The applications described show the ease with which ICP-MS scans and data may be use to demonstrate features of isotope distributions and elements of the periodic table.


    Special thanks go to Con Parouchais and Lyn palmer, Trace Element Group, SA State Chemistry Laboratories, Adelaide, South Australia for providing ICP-MS spectra and data from their VG plasmaquad instrument.REFERENCES

    1. Denoyer, E.R., Atomic Spectroscopy 12, 215-224, 1991.
    2. Fisher, C.G., Atomic Spetroscopy 12, 239-246, 1991.
    3. Dale, L. Chem. Aust. 57, 94-98., 1990.
    4. Noller, B.N., Environ. Monit. and Assess. 19, 383-400, 1991.
    5. Noller, B.N., "Application of ICP-MS to Trace Waster Constituents from Mining Activities". Proceedings Seventh Annual Chemistry Congress Papua New Guinea Institute of Chemistry 27-29th March 1992, "Chemistry and Industry", Madang, Papua New Guinea. PNG Institute of Chemistry, Lae, Papua New Guinea. pp1-17, 1992.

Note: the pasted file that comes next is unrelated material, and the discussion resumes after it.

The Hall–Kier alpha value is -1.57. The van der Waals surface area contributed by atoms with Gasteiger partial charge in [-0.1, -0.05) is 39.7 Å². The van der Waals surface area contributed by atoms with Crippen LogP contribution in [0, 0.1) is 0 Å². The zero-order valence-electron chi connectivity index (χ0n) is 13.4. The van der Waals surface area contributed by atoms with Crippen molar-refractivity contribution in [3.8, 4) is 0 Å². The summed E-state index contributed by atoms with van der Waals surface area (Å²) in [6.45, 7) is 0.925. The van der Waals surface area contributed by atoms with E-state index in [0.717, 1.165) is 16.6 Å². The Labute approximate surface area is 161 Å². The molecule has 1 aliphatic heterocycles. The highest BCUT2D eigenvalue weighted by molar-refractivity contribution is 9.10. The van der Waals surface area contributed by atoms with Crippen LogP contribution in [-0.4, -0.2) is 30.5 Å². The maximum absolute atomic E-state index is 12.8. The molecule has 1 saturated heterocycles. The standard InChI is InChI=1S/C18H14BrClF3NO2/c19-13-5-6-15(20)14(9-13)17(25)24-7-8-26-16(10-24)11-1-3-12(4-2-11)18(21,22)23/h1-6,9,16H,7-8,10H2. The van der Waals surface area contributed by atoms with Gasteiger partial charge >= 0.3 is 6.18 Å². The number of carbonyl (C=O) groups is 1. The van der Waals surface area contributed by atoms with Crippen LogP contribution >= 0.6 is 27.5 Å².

6. Noller, B.N., "Assessment of trace element levels at Melville Bay, Gove Peninsula, Northern Territory". Environmental Techincal Report 91/1, Mines Environment Directorate, Department of Mines and Energy, Darwin, Northern Territory, June 1991, pp70.
    7. Milne, F.J. and Noller, B.N., "Water issues a Groote Elandt Mine, NT". Environment Series No. 1, Environment Division, Department of Mines and Energy, Darwin, Northern Territory, December 1993, pp15.
    8. Milne, F.J., Hunt, R.J., Noller, B.N. and woods, P.H., "A review of water management issues at Pine Creek Gold Mine". Environmental Technical Report 92/1, Mines Environment Directorate,Department of Mines and Energy, Darwin, Northern Territory, August 1992, pp 203.
    9. Nier, A.O., Phys. Rev. 79, 450-454, 1950.
    10. Gulson, B.L., Mizon, K.J., Korsch, M.J. and Noller, B.N., Environ. Sci. Technol. 23, 290-294, 1989.
    11. Ting, B.T.G. and Janghorbani, M., Spectrochim. Acta 42B, 21-27, 1987.